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Argentina’s Grain Exports Could Jump 40%

Maritime Activity Reports, Inc.

January 4, 2024

Chart courtesy BIMCO

Chart courtesy BIMCO

“Argentina is on track to boost grain exports by 40% in 2024, recovering from last year’s drought which afflicted crops, but still below the 2019-2022 average. Climate patterns and government policy are shaping the outlook,” says Filipe Gouveia, Shipping Analyst at BIMCO.

El Niño has brought improved weather conditions for Argentina’s grain crops. The wheat harvest is nearly complete and estimated to be 20% larger than a year ago. Meanwhile, the favorable conditions continue to support the growing maize and soybean crops. Though exports should increase across the board, maize is expected to see the biggest boost. A 71% increase in maize exports is expected, equivalent to an additional 17 million tonnes in 2024.

“In 2024, grain exports from the southern hemisphere could increase by 5-6%, driven by Argentina’s large harvests. This, paired with the above average sailing distances for Argentinian grain shipments, would support demand for ships in the panamax and supramax segments,” says Gouveia.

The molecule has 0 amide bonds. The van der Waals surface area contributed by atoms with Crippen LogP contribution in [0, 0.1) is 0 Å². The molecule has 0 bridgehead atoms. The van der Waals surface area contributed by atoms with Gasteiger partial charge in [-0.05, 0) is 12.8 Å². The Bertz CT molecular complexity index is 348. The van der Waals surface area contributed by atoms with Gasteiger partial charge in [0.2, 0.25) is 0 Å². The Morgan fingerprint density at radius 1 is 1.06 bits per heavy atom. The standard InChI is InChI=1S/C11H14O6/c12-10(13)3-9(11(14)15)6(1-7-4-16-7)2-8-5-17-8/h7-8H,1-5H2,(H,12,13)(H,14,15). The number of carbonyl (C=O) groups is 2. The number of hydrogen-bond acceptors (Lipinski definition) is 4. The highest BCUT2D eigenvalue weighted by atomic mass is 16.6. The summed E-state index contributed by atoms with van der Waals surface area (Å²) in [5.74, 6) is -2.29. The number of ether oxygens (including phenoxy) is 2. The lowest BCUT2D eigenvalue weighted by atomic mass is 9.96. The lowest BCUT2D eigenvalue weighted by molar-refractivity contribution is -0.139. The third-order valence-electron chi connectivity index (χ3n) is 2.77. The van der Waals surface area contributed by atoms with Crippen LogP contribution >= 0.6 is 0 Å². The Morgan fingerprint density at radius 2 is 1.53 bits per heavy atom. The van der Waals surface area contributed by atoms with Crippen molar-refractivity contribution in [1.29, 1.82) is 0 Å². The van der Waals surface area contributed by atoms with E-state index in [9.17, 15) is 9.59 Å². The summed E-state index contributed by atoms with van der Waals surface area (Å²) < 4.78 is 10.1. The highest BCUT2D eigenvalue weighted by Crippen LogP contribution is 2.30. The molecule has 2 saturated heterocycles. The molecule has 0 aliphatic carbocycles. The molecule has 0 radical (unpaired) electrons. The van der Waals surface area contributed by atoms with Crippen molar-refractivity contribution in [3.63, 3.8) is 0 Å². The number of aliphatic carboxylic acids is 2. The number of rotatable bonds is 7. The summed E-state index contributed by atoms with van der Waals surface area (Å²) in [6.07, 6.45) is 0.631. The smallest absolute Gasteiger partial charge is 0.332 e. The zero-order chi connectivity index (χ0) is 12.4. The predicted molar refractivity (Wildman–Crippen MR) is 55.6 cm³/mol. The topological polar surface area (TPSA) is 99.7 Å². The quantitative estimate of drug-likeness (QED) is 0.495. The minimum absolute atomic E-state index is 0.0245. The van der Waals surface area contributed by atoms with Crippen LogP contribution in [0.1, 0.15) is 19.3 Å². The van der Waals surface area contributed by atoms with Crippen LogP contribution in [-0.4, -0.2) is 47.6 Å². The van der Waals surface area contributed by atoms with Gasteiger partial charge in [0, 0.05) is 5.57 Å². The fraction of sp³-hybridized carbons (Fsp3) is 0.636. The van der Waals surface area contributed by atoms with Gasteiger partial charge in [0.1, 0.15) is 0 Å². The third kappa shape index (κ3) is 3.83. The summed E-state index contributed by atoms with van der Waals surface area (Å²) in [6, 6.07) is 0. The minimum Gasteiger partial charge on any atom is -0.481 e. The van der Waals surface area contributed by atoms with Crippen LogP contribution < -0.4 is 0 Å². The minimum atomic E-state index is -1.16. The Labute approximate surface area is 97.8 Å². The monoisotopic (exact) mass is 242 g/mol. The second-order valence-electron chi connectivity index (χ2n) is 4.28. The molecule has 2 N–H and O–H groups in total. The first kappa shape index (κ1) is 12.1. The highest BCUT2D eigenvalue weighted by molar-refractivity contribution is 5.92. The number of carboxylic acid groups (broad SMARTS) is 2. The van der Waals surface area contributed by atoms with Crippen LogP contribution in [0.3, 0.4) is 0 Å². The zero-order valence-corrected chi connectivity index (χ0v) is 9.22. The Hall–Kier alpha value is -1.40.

While El Niño has been favorable for Argentina, it has led to a weaker wheat harvest in Australia and mixed conditions in Brazil. In Brazil, the forecasts for maize and soybean harvests have been gradually revised downwards. Nonetheless, if conditions do not deteriorate further, Brazilian grain exports should remain stable in 2024 due to high soybean and maize inventories.

The National Oceanic and Atmospheric Administration estimates there is a 60% chance that El Niño will end during April-June 2024

Under neutral conditions, weather conditions in Argentina are less favorable to grain harvests. As such, yields could be lower during next year’s harvests.

Argentina’s new president Javier Milei intends to increase export tariffs for maize and wheat from 12% to 15%. This is part of a set of emergency measures for the Argentinian economy to be discussed during the first quarter of 2024. Since most of this year’s grain has already been planted, this measure is unlikely to have a significant short-term effect on supply.

“In the medium term, higher tariffs could lead to lower grain exports as farmers might allocate less planting area to these crops. However, if approved, many expect this measure to be temporary and that Milei will pursue export friendly policies in the long run. In turn, this would allow Argentina’s grain exports to rebound to levels seen during 2019-2022,” says Gouveia.

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